The United States Department of Education and the North Carolina General Assembly granted the North Carolina Department of Public Instruction a waiver from administering the statewide assessments required by federal law and from School Performance Grade reporting. These data were not updated for the 2019-20 school year as there is no new data available to report.
Percent of North Carolina 11th grade students earning an ACT Composite score of 17 or above (the minimum score required to be considered for admission at a UNC institution).
In 2019, 56% of North Carolina public school 11th graders earned an ACT composite score of 17 or higher. Since the 2012-13 school year, the ACT standardized test has been administered to all 11th graders in North Carolina. The ACT exam consists of four core subject tests:
Possible scores in each subject test range from 1-36. A student’s composite score reflects their average performance on these four subjects. By 2030, the goal is to have 70% of 11th graders earn an ACT composite score of 17 or higher.
Students earning an ACT composite score of 17 or higher meet the state’s definition of being college-ready: this is the minimum ACT score required for consideration for admission to one of the University of North Carolina System’s 16 university campuses. Scores at or above this threshold are associated with an increased probability of acceptance at a UNC school: half of North Carolina residents with an ACT score of 17 were accepted to one of the state’s selective UNC System schools.
Research indicates that ACT composite scores are also associated with first-year GPA and degree completion. Nearly half (47%) of students with an ACT score of 17 earn a first-year college GPA of 2.50 or higher. A composite score of 17 is also associated with a roughly 50% chance of associate or bachelor’s degree completion within six years of enrolling in college.
North Carolina needs 14,400 more 11th graders to earn a 17 or higher on the ACT to meet the statewide ACT performance goal.
During the 2018-19 school year, 56% of students earned an ACT composite score of 17 or higher.
The ACT was first administered to all North Carolina 11th graders during the 2012-13 school year. In this year, 59% of students earned a composite score of 17 or higher. This proportion increased to 60% in 2016 but has steadily declined over the past three years. ACT performance in 2019 was at its lowest recorded level (56%).
Students from urban counties were the most likely to score 17 or higher on the ACT composite (59%) followed closely by students in suburban counties (57%). Among students from rural counties, students in rural counties in a metropolitan area were more likely to score a 17 or higher on the ACT than students in non-metropolitan rural counties: 51% versus 48%.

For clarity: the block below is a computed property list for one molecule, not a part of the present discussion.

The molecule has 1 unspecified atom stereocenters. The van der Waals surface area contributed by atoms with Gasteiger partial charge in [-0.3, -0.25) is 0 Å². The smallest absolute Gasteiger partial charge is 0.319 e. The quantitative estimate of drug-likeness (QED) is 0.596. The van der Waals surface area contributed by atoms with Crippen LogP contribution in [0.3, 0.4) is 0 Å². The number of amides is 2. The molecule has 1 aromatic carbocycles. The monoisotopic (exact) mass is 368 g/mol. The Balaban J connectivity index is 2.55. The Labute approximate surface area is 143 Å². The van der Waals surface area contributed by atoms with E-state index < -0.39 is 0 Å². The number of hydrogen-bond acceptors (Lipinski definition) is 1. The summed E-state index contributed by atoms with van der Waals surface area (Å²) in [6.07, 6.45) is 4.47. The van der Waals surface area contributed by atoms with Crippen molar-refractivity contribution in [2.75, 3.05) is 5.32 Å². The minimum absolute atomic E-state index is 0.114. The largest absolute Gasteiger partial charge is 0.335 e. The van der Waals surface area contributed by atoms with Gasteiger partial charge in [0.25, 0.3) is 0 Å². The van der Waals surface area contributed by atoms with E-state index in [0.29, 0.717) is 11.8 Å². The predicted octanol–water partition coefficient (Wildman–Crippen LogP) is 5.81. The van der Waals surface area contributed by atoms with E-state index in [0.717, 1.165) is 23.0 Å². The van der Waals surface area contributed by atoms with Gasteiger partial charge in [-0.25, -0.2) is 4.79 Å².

Female students (59%) were more likely to score a 17 or higher on the ACT than male students (53%).
Asian (78%) students were the most likely student group to score 17 or higher on the ACT followed by white (70%) students. These were the only student groups with average performance exceeding the state ACT performance goal. Multiracial (57%) students had the next highest performance. Less than half of Hispanic (40%), American Indian (37%), and black (32%) students scored a 17 or higher on the ACT composite in 2019.
Students classified as economically disadvantaged—meaning they received free or reduced price lunch—were less likely to score a 17 or higher on the ACT than students who were not economically disadvantaged. Thirty-six percent of economically disadvantaged students scored a 17 or higher compared to 68% of non-economically disadvantaged students.
This is a direct download from NC DPI (2018-19 School Assessment and Other Indicator Data (XLSX)).
All North Carolina public school students in grade 11.
Some groups of students were excluded from ACT reporting. According to NC DPI, the following students were excluded: students who “took the NCEXTEND1 or the College and Career Readiness Alternate Assessment, were not in grade 11, were identified as [Limited English Proficient] in their first year in US schools, repeating grade 11, or had a documented medical exception.”
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Name: NC School Report Cards
About: North Carolina’s school report cards are an important resource for parents, educators, state leaders, researchers, and others, providing information about school- and district-level data in a number of areas. These include student performance and academic growth, school and student characteristics, and many other details.
Allen, J., & Radunzel, J. (2017). Relating ACT Composite Score to Different Levels of First-Year College GPA. Iowa City, IA: ACT, Inc.
Lauen, D. L., & Tomberlin, T. R. (2018). North Carolina K-12 Achievement. Raleigh, NC: myFutureNC.
Radunzel, J. (2018). How is the ACT Composite Score Related to the Likelihood that a Student will Complete a College Degree? Iowa City, IA: ACT, Inc.
Yes. Students earning an ACT composite score of 17 or higher meet the state’s definition of being college-ready: this is the minimum ACT score required for consideration for admission to one of the University of North Carolina System’s 16 university campuses.
The ACT College Readiness Benchmarks, as defined by ACT, are the minimum ACT scores required for students to have a high probability of success in credit-bearing first-year college courses. You can read more about the benchmark scores and how the benchmarks were developed.
About the ACT: “The ACT contains four multiple-choice tests—English, mathematics, reading, and science—and an optional writing test. These tests are designed to measure skills that are most important for success in postsecondary education and that are acquired in secondary education. The score range for each of the four multiple-choice tests is 1–36. The Composite score is the average of the four test scores rounded to the nearest whole number.”